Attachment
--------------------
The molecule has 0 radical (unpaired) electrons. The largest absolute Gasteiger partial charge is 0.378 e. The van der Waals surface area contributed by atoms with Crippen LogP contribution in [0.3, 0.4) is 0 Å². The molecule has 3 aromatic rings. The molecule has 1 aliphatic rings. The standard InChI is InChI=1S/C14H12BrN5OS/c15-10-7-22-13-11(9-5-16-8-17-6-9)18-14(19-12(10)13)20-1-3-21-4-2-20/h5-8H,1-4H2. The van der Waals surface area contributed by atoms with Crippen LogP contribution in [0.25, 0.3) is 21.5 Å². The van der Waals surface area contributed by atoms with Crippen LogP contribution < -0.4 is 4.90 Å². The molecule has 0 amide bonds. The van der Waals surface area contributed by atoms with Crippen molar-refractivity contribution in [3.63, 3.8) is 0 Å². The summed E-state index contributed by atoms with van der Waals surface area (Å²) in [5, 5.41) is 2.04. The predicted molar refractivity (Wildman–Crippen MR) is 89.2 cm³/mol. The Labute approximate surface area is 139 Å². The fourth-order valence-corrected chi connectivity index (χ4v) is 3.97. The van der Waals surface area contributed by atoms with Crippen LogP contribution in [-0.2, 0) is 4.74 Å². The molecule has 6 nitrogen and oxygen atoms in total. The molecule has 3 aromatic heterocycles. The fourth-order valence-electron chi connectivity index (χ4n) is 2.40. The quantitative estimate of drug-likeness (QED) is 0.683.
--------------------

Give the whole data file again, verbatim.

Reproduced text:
The molecule has 0 radical (unpaired) electrons. The largest absolute Gasteiger partial charge is 0.378 e. The van der Waals surface area contributed by atoms with Crippen LogP contribution in [0.3, 0.4) is 0 Å². The molecule has 3 aromatic rings. The molecule has 1 aliphatic rings. The standard InChI is InChI=1S/C14H12BrN5OS/c15-10-7-22-13-11(9-5-16-8-17-6-9)18-14(19-12(10)13)20-1-3-21-4-2-20/h5-8H,1-4H2. The van der Waals surface area contributed by atoms with Crippen LogP contribution in [0.25, 0.3) is 21.5 Å². The van der Waals surface area contributed by atoms with Crippen LogP contribution < -0.4 is 4.90 Å². The molecule has 0 amide bonds. The van der Waals surface area contributed by atoms with Crippen molar-refractivity contribution in [3.63, 3.8) is 0 Å². The summed E-state index contributed by atoms with van der Waals surface area (Å²) in [5, 5.41) is 2.04. The predicted molar refractivity (Wildman–Crippen MR) is 89.2 cm³/mol. The Labute approximate surface area is 139 Å². The fourth-order valence-corrected chi connectivity index (χ4v) is 3.97. The van der Waals surface area contributed by atoms with Crippen LogP contribution in [-0.2, 0) is 4.74 Å². The molecule has 6 nitrogen and oxygen atoms in total. The molecule has 3 aromatic heterocycles. The fourth-order valence-electron chi connectivity index (χ4n) is 2.40. The quantitative estimate of drug-likeness (QED) is 0.683.